The aim of this study was to examine the relationship between originator drug pricing and the number of available generic brands within the cardiovascular drug class in the context of SEP legislation, and to compare South African drug prices with international drug prices.
This research focuses on pharmaceutical competition in South Africa where concurrent pricing legislation is being implemented without monitoring the consequences on generic drug competition and usage.
To examine the relationship between originator drug prices and the number of generic brands within the cardiovascular class of drugs and to compare South African prices with international reference prices.
Data on private sector drug prices was sourced from the South African Medicine Price Registry. The relationship between the median proportional price and the number of brands in the therapeutic class was analysed using correlation analysis. International reference prices were obtained from the Management Sciences for Health International Drug Price Indicator Guide (2012 edition).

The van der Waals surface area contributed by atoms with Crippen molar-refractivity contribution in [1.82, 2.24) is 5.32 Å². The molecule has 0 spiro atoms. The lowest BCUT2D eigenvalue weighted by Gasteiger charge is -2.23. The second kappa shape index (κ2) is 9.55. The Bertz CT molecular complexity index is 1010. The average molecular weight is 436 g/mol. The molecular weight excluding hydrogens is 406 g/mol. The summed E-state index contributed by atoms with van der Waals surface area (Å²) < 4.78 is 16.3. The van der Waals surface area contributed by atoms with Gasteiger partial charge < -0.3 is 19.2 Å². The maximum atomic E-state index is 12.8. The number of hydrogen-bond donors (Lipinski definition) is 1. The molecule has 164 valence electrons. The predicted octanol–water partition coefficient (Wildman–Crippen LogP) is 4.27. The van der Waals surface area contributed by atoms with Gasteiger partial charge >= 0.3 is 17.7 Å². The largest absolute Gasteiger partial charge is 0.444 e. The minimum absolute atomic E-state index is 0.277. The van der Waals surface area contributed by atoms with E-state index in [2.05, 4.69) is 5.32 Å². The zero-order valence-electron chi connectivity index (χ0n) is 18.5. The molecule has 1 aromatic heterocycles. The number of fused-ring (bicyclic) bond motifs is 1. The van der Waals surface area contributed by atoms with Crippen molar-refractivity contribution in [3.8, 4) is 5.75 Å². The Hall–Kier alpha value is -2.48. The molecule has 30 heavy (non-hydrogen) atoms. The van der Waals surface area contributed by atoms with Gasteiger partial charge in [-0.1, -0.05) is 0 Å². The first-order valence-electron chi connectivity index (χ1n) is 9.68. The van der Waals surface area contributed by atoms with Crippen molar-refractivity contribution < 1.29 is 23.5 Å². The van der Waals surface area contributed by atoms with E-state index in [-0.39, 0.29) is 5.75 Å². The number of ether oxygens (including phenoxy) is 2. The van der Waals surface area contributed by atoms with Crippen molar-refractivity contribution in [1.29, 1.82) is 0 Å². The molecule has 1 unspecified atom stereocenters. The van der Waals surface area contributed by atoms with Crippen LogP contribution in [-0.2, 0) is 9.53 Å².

A weak correlation between originator and generic drug prices and the number of available brands was observed, the exception being diuretic drugs. The median prices per strength of the originator generic were still higher than the most expensive generic version manufactured by any other company, the exception being telmisartan. Comparison of price ratios between the originator drug, lowest priced generic and international reference price values revealed that the originator drug prices had a median price ratio of 20.99 (interquartile range 7.31e53.46) and the lowest priced generics had a median price ratio of 4.28 (interquartile range 2.10e8.47).
Increased generic competition is not a predictor of lower drug prices. The study also concludes that the current South African pharmaceutical policies have not yet achieved the lowest prices for drugs when compared internationally.